High Court Allows Palestinians to Use Israeli Highway

Second time in months Supreme Court orders the military to open roads deemed off-limits to Palestinians.

The High Court of Justice on Tuesday accepted a petition to allow Palestinians access to Israeli Highway 443, which runs through the West Bank and was previously deemed off limits to them.

The Association for Human Rights in Israel filed the appeal to the Supreme Court to allow Palestinians to travel on the highway and Bitounia road, also in the area.

Justices Dorit Beinisch and Uzi Fogelman said that the military does not have the authority to impose a permanent and sweeping limitation on Palestinian travel along the West Bank section of the road because that in effect transforms the road into a route designed for 'internal' Israeli traffic alone.

It also said the closure of the road does not benefit the local population, from whom lands were appropriated to build it. The judges ruled that security considerations cannot take precedence.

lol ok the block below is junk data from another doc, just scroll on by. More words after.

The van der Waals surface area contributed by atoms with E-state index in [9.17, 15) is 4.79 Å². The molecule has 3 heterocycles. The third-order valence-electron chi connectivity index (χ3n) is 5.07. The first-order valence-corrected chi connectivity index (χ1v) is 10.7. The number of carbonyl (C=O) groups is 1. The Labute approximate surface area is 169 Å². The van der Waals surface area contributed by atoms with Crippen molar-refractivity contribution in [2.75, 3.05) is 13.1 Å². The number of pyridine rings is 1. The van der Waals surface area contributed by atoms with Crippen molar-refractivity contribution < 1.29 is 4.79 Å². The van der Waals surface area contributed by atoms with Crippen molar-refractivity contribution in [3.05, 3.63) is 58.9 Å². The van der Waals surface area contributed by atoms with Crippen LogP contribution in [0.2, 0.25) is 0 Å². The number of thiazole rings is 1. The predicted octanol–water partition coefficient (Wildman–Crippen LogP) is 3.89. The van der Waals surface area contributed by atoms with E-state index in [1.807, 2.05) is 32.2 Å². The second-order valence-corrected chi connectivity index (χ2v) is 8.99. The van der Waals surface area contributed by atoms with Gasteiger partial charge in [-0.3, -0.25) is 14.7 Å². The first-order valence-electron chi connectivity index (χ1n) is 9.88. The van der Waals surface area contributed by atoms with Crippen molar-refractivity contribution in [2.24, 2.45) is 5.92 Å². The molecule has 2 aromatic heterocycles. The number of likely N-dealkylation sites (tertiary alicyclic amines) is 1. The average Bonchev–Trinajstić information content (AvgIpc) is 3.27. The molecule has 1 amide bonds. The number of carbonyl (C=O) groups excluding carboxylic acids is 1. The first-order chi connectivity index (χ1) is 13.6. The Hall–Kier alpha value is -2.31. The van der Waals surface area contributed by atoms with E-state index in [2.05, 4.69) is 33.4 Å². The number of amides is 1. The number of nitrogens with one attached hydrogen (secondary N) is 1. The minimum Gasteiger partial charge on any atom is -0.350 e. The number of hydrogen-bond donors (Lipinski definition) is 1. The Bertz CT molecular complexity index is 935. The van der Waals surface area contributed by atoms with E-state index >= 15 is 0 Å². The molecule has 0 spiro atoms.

"It's a huge victory," said Melanie Takefman, spokeswoman for the Association for Civil Rights in Israel, which represented the Palestinians in their petition before the court.

The restrictions caused hardships for tens of thousands of Palestinians, who were forced to travel on dirt roads to other areas of the West Bank. That problem was eased last year with the opening of alternative paved routes for Palestinians.

Palestinian Hassan Mafarjeh, the mayor of Beit Liqya village near the highway, said the alternate road was not a solution. "We reject the principle that our land is expropriated to build more roads," he said.

He said the trip to the main city in the area, Ramallah, took an hour on the dirt roads and 30 minutes on the alternate road. Using the highway would cut that to just 15 minutes, he said.

Tuesday's ruling marks the second time in months that Israel's Supreme Court has ordered the military to open West Bank roads deemed off-limits to Palestinians.

The court ordered the military to reopen West Bank sections of the road linking Tel Aviv and Jerusalem, and stated that there is no reason for such a sweeping ban on Palestinian travel on the road at this time.

The road was closed to Palestinians in 2002 after Palestinian militants shot at Israeli vehicles traveling on that route, at times killing motorists.

Palestinians living in West Bank villages near the road petitioned to reopen it in 2007.

The court ruled that its order is to go into effect within five months.